REUTERS: Sri Lankan stocks ended steady yesterday as gains in consumer staple shares were offset by industrial stocks led by John Keells Holdings PLC, while concern over a proposed tax bill weighed on overall sentiment.
The Colombo stock index ended 0.03 percent weaker at 6,748.15, slipping from its highest close since January 7, 2016, in the previous session.
“There was some trade by institutional investors. Other than that, the day was quiet,” said Acuity Stockbrokers CEO Prashan Fernando.
However, Fernando said the market could see a rising trend if yields in fixed-asset income falls, as the Central Bank expected yesterday.
The monetary authority expects a further fall in T-bill yields due to less pressure from government borrowing and a proposed new auction system, Central Bank Deputy Governor Nandalal Weerasinghe, said.
The bourse saw net foreign outflows for the first time in 13 sessions, with net selling of Rs.27.9 million worth of shares. But foreign investors have been net buyers of Rs.22.8 billion worth of equities this year.
The day’s turnover was Rs.557.9 million, off this year’s daily average of Rs.909.9 million.
Analysts said new foreign investors have been buying Sri Lankan shares since the Pakistani bourse was upgraded to emerging market status from frontier market.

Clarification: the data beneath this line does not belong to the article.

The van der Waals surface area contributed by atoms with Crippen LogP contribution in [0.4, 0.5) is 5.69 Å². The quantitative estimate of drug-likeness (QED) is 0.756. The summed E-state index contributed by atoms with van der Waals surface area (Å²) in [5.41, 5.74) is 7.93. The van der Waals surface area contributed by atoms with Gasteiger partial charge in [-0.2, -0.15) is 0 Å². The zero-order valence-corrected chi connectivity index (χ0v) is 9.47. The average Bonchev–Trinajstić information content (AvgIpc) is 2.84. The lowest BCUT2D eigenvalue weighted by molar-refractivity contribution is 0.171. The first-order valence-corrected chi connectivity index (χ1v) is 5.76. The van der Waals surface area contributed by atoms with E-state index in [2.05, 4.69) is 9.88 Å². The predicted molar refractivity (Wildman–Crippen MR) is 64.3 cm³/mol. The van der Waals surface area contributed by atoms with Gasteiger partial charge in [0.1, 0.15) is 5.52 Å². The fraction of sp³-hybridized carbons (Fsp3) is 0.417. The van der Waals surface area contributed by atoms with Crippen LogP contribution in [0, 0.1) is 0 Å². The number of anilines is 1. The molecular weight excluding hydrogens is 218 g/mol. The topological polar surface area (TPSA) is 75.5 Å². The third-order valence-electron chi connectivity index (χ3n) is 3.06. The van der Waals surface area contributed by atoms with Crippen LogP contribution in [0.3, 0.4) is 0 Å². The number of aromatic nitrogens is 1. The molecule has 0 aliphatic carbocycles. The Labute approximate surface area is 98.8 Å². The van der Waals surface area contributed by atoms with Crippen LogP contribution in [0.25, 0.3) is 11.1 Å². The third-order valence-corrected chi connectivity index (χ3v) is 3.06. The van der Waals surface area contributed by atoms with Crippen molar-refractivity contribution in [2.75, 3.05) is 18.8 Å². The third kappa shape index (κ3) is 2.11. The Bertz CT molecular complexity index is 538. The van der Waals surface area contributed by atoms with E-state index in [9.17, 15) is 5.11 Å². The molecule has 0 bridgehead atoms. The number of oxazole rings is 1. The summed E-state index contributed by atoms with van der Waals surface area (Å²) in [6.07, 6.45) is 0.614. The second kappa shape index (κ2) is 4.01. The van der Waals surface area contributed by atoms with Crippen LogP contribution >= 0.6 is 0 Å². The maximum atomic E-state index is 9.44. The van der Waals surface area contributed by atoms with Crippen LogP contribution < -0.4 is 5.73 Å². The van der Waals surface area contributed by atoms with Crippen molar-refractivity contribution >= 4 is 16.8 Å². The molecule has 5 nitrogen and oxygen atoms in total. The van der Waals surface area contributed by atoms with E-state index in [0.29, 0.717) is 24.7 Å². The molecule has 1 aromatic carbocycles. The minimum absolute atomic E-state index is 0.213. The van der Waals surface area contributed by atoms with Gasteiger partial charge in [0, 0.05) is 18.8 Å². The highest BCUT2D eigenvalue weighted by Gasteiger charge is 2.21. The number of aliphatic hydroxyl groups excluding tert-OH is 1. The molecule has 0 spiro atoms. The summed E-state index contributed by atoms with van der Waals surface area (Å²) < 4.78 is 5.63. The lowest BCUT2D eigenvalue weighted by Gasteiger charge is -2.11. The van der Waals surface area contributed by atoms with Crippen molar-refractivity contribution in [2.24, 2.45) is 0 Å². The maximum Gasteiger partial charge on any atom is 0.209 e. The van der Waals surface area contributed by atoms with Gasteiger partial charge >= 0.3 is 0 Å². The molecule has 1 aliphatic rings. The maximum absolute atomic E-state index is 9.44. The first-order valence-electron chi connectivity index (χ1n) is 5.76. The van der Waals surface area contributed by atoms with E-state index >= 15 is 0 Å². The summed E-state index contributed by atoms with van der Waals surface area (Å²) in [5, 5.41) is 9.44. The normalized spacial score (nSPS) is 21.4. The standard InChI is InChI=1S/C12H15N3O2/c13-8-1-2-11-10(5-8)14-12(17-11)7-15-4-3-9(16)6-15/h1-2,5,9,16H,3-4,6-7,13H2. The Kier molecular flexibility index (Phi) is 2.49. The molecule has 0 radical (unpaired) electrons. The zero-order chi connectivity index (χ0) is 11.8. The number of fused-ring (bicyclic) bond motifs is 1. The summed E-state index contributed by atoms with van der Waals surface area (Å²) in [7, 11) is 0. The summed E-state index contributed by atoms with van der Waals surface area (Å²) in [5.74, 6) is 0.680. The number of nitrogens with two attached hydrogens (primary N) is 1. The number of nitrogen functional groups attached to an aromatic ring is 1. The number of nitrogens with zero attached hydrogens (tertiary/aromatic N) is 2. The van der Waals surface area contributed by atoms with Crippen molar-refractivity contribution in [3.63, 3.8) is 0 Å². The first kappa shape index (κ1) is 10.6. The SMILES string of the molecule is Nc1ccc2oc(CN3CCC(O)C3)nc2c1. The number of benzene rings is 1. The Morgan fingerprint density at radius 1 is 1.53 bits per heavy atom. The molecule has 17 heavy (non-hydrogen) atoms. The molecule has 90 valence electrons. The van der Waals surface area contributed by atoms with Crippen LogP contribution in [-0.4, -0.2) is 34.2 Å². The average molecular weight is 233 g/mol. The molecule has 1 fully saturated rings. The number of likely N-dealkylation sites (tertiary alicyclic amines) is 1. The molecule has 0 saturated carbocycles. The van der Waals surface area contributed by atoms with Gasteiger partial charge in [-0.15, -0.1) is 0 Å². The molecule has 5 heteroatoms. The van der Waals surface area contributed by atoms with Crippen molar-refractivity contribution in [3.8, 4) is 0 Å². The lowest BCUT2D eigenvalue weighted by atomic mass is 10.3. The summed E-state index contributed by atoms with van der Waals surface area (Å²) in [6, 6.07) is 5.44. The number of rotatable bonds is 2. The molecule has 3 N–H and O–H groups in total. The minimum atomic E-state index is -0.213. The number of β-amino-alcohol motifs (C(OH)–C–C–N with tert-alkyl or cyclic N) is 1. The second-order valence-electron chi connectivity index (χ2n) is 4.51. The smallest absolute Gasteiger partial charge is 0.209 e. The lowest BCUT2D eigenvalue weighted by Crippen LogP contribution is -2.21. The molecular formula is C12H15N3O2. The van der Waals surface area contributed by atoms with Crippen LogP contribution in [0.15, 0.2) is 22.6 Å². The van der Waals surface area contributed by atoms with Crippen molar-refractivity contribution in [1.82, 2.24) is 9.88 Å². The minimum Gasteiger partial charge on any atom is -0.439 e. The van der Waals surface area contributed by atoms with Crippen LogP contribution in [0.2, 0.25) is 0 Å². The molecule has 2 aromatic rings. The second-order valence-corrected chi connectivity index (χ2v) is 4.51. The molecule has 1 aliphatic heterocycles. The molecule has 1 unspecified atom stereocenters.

In May, index provider MSCI announced changes to its indexes as a result of its semi-annual market reclassification, including reclassifying Pakistan, and the addition of 57 securities and removal of 28 securities from its All-Country World Index.
Brokers said domestic investors had been waiting for some clarity on proposed inland revenue legislation, which some companies expect would result in higher costs of production.
The IMF, which has long urged Sri Lanka to boost tax revenue through modernisation and simplification of its fiscal system, has urged the government to submit to parliament a new Inland Revenue Act.
Shares of conglomerate John Keells Holdings PLC closed 0.6 percent lower, gains were led by Bukit Darah PLC which rose 4.3 percent.